(The asterisk * is the means commonly used in linguistics to indicate that the example is grammatically unacceptable or that a particular construction has never been attested in use.) The following examples illustrate that the negation not can appear as a postdependent of a finite auxiliary verb, but not as a postdependent of a finite full verb:
A third diagnostic that can be used for identifying auxiliary verbs is verb phrase ellipsis. Auxiliary verbs can introduce verb phrase ellipsis, but main verbs cannot. See the article on verb phrase ellipsis for examples.
Note that these criteria lead to the copula be and non-copular use of be as an existential verb being considered an auxiliary (it undergoes inversion and takes postdependent not, e.g., Is she the boss?, She is not the boss, Is there a God?, There is not a God). However, if one defines auxiliary verb as a verb that somehow "helps" another verb, then the copula be is not an auxiliary, because it appears without another verb. The literature on auxiliary verbs is somewhat inconsistent in this area.
Some syntacticians distinguish between auxiliary verbs and light verbs. The two are similar insofar as both verb types contribute mainly just functional information to the clauses in which they appear. Hence both do not qualify as separate predicates, but rather they form part of a predicate with another expression - usually with a full verb in the case of auxiliary verbs and usually with a noun in the case of light verbs.
In English, light verbs differ from auxiliary verbs in that they cannot undergo inversion and they cannot take not as a postdependent. The verbs have and do can function as auxiliary verbs or as light verbs (or as full verbs). When they are light verbs, they fail the inversion and negation diagnostics for auxiliaries, e.g.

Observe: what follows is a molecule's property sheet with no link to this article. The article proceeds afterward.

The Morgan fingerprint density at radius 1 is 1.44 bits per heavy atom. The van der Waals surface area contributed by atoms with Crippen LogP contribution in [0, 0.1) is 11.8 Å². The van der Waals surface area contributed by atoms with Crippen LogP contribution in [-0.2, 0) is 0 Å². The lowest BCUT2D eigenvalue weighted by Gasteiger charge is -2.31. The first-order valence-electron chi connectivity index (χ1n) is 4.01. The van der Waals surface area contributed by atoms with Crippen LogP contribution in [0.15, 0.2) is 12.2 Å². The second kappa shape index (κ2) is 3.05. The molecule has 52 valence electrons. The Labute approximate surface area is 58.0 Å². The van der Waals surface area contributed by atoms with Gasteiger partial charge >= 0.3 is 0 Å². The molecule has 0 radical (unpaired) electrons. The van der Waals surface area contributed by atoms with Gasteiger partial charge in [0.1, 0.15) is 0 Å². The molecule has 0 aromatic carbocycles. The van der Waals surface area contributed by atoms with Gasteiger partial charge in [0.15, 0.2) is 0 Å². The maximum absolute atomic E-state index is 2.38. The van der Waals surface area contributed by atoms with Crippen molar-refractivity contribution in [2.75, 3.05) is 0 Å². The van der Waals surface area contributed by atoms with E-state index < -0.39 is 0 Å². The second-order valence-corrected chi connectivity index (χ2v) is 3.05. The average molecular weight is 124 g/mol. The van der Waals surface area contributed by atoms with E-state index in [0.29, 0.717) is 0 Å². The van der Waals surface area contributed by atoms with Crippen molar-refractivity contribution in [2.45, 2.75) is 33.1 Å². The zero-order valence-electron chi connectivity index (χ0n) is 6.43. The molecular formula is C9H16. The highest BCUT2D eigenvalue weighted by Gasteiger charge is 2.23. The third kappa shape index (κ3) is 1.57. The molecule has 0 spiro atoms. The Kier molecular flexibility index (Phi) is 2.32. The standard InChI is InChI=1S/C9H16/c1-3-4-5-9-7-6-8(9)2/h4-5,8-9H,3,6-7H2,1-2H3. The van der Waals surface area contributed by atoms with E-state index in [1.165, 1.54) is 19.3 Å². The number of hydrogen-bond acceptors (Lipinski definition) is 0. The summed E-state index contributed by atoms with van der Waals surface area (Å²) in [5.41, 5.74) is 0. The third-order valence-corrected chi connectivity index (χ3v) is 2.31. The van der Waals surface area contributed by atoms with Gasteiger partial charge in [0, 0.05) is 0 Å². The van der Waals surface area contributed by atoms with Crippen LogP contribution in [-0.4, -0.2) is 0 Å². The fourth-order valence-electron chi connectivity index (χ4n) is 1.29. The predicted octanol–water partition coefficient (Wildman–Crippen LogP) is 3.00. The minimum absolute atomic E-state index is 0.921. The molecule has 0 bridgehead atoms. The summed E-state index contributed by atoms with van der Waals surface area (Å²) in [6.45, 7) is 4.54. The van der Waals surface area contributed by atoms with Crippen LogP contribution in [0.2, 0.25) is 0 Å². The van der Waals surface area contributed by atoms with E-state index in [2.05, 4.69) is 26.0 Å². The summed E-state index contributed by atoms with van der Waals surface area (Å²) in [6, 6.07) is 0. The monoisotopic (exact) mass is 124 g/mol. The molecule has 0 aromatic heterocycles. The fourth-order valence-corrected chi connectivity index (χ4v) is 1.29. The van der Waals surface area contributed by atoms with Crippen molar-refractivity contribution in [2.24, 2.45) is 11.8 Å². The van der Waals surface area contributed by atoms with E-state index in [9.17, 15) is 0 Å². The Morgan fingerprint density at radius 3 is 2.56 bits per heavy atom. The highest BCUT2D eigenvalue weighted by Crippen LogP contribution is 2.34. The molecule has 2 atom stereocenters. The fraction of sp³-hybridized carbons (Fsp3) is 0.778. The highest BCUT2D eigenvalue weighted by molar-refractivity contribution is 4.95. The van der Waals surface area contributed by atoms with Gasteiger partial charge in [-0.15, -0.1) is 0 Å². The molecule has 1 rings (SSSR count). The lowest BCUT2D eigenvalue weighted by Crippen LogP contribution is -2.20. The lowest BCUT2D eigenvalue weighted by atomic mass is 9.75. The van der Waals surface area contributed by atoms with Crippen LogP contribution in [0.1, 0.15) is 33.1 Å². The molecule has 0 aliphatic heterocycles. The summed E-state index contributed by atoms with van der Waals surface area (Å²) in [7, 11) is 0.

(In some cases, though, have may undergo auxiliary-type inversion and negation even when it is not used as an auxiliary verb – see Subject–auxiliary inversion § Inversion with other types of verb.)
Sometimes the distinction between auxiliary verbs and light verbs is overlooked or confused. Certain verbs (e.g., used to, have to, etc.) may be judged as light verbs by some authors, but as auxiliaries by others.
Most clauses contain at least one main verb, and they can contain zero, one, two, three, or perhaps even more auxiliary verbs. The following example contains three auxiliary verbs and one main verb:
The auxiliary verbs are in bold and the main verb is underlined. Together these verbs form a verb catena (chain of verbs), i.e., they are linked together in the hierarchy of structure and thus form a single syntactic unit. The main verb scrutinized provides the semantic core of sentence meaning, whereby each of the auxiliary verbs contributes some functional meaning. A single finite clause can contain more than three auxiliary verbs, e.g.
Viewing this sentence as consisting of a single finite clause, there are five auxiliary verbs and two main verbs present. From the point of view of predicates, each of the main verbs constitutes the core of a predicate, and the auxiliary verbs contribute functional meaning to these predicates. These verb catenae are periphrastic forms of English, English being a relatively analytic language. Other languages, such as Latin, are synthetic, which means they tend to express functional meaning with affixes, not with auxiliary verbs.
The periphrastic verb combinations in the example just given are represented now using the dependency grammar tree of the sentence; the verb catena is in green:
The particle to is included in the verb catena because its use is often required with certain infinitives. The hierarchy of functional categories is always the same. The verbs expressing modality appear immediately above the verbs expressing aspect, and the verbs expressing aspect appear immediately above the verbs expressing voice. The verb forms for each combination are as follows:
English allows clauses with both perfect and progressive aspect. When this occurs, perfect aspect is superior to progressive aspect, e.g.